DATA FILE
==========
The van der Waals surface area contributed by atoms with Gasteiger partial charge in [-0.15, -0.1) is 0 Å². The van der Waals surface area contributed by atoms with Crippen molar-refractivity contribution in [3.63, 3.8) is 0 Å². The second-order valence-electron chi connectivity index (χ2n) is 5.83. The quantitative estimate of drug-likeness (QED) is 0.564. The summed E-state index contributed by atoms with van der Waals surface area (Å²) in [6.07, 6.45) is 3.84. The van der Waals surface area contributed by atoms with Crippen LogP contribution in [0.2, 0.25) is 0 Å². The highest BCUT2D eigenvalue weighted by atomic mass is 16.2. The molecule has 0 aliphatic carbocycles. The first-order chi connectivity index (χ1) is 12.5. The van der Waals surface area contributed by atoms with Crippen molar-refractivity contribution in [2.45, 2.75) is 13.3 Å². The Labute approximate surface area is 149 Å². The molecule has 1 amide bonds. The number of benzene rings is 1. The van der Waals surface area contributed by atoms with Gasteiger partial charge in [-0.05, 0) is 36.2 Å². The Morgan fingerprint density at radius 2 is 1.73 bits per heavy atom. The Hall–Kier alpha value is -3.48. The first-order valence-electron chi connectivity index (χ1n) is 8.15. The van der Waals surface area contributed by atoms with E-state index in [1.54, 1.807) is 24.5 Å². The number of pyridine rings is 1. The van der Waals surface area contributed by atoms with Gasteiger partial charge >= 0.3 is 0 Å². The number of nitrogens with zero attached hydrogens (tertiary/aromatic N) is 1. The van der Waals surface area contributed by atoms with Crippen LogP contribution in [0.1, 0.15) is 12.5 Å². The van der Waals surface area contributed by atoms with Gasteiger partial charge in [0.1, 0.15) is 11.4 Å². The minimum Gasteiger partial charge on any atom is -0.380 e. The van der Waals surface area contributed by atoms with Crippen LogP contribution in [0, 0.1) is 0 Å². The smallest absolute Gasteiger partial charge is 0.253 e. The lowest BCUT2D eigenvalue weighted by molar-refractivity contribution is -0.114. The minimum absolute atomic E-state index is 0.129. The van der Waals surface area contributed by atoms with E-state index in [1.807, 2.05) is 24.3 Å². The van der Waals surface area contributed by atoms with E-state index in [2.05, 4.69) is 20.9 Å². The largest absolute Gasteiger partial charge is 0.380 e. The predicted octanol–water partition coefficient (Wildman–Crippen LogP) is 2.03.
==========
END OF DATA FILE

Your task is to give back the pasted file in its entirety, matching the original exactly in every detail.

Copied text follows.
The van der Waals surface area contributed by atoms with Gasteiger partial charge in [-0.15, -0.1) is 0 Å². The van der Waals surface area contributed by atoms with Crippen molar-refractivity contribution in [3.63, 3.8) is 0 Å². The second-order valence-electron chi connectivity index (χ2n) is 5.83. The quantitative estimate of drug-likeness (QED) is 0.564. The summed E-state index contributed by atoms with van der Waals surface area (Å²) in [6.07, 6.45) is 3.84. The van der Waals surface area contributed by atoms with Crippen LogP contribution in [0.2, 0.25) is 0 Å². The highest BCUT2D eigenvalue weighted by atomic mass is 16.2. The molecule has 0 aliphatic carbocycles. The first-order chi connectivity index (χ1) is 12.5. The van der Waals surface area contributed by atoms with Crippen molar-refractivity contribution in [2.45, 2.75) is 13.3 Å². The Labute approximate surface area is 149 Å². The molecule has 1 amide bonds. The number of benzene rings is 1. The van der Waals surface area contributed by atoms with Gasteiger partial charge in [-0.05, 0) is 36.2 Å². The Morgan fingerprint density at radius 2 is 1.73 bits per heavy atom. The Hall–Kier alpha value is -3.48. The first-order valence-electron chi connectivity index (χ1n) is 8.15. The van der Waals surface area contributed by atoms with E-state index in [1.54, 1.807) is 24.5 Å². The number of pyridine rings is 1. The van der Waals surface area contributed by atoms with Gasteiger partial charge >= 0.3 is 0 Å². The number of nitrogens with zero attached hydrogens (tertiary/aromatic N) is 1. The van der Waals surface area contributed by atoms with Crippen LogP contribution in [0.1, 0.15) is 12.5 Å². The van der Waals surface area contributed by atoms with Gasteiger partial charge in [0.1, 0.15) is 11.4 Å². The minimum Gasteiger partial charge on any atom is -0.380 e. The van der Waals surface area contributed by atoms with Crippen LogP contribution in [0, 0.1) is 0 Å². The smallest absolute Gasteiger partial charge is 0.253 e. The lowest BCUT2D eigenvalue weighted by molar-refractivity contribution is -0.114. The minimum absolute atomic E-state index is 0.129. The van der Waals surface area contributed by atoms with E-state index in [1.807, 2.05) is 24.3 Å². The van der Waals surface area contributed by atoms with E-state index in [2.05, 4.69) is 20.9 Å². The largest absolute Gasteiger partial charge is 0.380 e. The predicted octanol–water partition coefficient (Wildman–Crippen LogP) is 2.03.